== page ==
It’s best to try not to think too much about the story and enjoy the intermittent action, and there are two good kills, one by a shovel which isn’t very graphic but still rather sudden and shocking, and one when a man is staked by a female vampire [a shot of Lucy’s eyes cracking open provides quite a jolt] and her aide in an ironic reversal of what we usually see. Dracula’s biting scenes are longer and more explicit than before, while the glimpses of kinky pursuits in the brothel even include some brief topless nudity. Hammer’s usual art director Bernard Robinson had just left the company and some say that their subsequent films suffered from this, but actually the work of Scott MacGregor in this one is rather good, less visually pleasing than Robinson’s but very convincingly Victorian, while effective use is made of the dilapidated church too in a film that uses slightly more real locales than usual. First time director Peter Sasdy and cinematographer Arthur Grant aren’t too interested in things like vivid use of colours, but there are some fun camera devices like the rapid zooms which take us closer to Courtley’s dead body, and the swirling shots of the church to show Dracula’s disorientation.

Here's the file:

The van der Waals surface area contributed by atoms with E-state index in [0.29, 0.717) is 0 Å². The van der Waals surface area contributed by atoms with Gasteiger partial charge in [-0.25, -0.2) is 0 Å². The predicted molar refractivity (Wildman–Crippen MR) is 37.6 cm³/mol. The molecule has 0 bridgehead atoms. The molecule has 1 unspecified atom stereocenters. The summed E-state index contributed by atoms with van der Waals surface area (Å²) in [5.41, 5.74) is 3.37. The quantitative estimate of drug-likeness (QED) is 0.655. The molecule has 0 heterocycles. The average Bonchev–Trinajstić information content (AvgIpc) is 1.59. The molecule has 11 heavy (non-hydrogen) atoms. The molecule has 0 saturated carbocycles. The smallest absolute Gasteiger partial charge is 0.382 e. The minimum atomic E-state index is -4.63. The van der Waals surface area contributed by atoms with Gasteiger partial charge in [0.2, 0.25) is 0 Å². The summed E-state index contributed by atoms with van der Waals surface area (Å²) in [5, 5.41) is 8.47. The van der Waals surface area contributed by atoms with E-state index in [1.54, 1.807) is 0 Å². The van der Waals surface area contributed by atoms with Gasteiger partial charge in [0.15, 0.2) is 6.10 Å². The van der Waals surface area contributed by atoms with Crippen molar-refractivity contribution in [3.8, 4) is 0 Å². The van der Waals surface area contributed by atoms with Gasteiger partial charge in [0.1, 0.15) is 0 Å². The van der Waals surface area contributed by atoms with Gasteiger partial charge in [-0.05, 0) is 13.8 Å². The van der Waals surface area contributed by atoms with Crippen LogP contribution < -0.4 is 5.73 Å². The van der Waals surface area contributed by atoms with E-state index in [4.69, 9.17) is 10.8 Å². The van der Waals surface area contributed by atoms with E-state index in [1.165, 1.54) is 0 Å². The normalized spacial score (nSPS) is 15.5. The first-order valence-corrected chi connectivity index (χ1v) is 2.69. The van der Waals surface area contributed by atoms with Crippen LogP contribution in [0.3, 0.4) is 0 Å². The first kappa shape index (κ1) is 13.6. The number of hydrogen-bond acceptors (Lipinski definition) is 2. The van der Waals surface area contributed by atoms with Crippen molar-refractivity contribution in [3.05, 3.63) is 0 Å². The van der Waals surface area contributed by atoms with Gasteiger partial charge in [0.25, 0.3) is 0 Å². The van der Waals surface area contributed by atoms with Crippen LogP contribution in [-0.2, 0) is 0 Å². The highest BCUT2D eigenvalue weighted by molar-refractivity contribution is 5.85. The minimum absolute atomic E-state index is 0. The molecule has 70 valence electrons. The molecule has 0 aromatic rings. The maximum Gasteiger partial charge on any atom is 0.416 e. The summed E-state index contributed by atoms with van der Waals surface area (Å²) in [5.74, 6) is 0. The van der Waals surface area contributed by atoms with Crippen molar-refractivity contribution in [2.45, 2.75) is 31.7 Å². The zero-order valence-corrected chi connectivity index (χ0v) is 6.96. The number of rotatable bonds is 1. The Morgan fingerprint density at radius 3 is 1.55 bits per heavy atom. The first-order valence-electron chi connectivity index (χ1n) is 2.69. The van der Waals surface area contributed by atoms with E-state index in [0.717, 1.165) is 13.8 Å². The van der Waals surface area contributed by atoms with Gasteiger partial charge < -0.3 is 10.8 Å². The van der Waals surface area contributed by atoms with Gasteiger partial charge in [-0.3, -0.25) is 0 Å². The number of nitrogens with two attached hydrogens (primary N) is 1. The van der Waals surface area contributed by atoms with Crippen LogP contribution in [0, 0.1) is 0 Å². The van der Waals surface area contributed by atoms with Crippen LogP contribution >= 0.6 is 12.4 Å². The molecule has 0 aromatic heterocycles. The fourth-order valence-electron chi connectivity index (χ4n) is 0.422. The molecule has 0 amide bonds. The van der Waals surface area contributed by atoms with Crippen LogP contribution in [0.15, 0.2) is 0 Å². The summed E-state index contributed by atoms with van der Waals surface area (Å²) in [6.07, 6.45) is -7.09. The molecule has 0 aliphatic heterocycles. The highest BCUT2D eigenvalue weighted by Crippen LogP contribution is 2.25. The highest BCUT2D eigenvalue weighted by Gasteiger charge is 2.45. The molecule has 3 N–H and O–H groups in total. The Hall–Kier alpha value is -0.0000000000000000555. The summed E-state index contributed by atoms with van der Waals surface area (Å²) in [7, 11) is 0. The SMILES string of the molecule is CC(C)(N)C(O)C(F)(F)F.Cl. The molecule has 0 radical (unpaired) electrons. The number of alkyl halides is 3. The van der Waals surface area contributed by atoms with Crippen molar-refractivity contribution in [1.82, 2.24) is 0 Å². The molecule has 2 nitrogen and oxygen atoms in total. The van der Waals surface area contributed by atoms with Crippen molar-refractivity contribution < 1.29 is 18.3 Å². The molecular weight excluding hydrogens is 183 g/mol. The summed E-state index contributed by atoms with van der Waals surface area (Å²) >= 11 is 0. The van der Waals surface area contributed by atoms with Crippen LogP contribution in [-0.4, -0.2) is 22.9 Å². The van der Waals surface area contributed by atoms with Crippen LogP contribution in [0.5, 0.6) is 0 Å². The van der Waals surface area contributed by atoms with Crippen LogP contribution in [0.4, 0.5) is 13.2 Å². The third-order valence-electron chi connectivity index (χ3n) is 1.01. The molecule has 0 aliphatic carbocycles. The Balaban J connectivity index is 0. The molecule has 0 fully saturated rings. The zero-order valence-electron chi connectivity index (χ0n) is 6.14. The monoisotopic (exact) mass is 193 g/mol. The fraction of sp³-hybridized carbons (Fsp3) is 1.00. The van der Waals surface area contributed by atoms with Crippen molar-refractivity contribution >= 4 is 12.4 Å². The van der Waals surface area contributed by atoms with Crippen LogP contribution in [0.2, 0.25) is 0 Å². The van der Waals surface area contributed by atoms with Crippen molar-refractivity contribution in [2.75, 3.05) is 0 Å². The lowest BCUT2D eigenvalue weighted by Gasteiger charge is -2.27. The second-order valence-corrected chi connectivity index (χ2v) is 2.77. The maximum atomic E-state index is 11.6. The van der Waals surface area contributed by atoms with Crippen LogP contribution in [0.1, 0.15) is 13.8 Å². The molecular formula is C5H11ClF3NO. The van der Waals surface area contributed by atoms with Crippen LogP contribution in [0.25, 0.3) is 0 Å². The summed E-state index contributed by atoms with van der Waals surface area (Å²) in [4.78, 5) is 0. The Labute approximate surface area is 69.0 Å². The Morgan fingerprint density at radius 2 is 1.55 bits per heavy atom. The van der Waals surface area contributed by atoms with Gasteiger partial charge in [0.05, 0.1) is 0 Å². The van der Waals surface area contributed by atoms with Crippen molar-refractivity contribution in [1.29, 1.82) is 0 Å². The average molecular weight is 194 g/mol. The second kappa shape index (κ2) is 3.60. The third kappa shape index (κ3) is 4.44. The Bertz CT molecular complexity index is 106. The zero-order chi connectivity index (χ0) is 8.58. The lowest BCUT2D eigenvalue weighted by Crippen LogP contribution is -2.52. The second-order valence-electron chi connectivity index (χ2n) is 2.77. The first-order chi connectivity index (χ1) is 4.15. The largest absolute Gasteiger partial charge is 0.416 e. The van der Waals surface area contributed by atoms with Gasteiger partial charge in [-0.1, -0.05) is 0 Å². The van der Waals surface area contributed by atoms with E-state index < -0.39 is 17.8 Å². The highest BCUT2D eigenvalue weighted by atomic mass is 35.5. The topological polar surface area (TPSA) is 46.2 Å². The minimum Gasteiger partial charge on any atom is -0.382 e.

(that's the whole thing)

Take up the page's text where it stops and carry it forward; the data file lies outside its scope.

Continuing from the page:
Though barely in the film, Lee’s heart doesn’t seem to be quite in it, but Michael Ripper gets to play another [and more useless than his previous one] cop and gets a nice moment when he’s just been shown into somebody’s living room and heads straight for the drinks. Anthony Corlan, later to be Anthony Higgins, and Linda Hayden are rather colourless romantic leads. On the other hand Ralph Bates is rather good as Courtley, playing with just the right amount of arrogance and air of depravity. He’d have been great playing Dorian Gray. Aida Young said that James Bernard’s score for Dracula Has Risen From The Grave was too dissonant, so Bernard responded by basing much of his score for the follow-up on a plaintive love theme. He also brings back his original Dracula theme, though it’s used a bit less than before. It’s probably the most varied of his Dracula scores, with differing motifs for some of the scenes and even some deliberate “off” sounding organ stuff for the ceremony scene. As with The Devil Rides Out, he turns a sinister, minor key theme into a triumphant, major key one at the end. Overall Taste The Blood Of Dracula has enough to interest the viewer and is certainly no disgrace to the series, but feels a little underpowered and confused.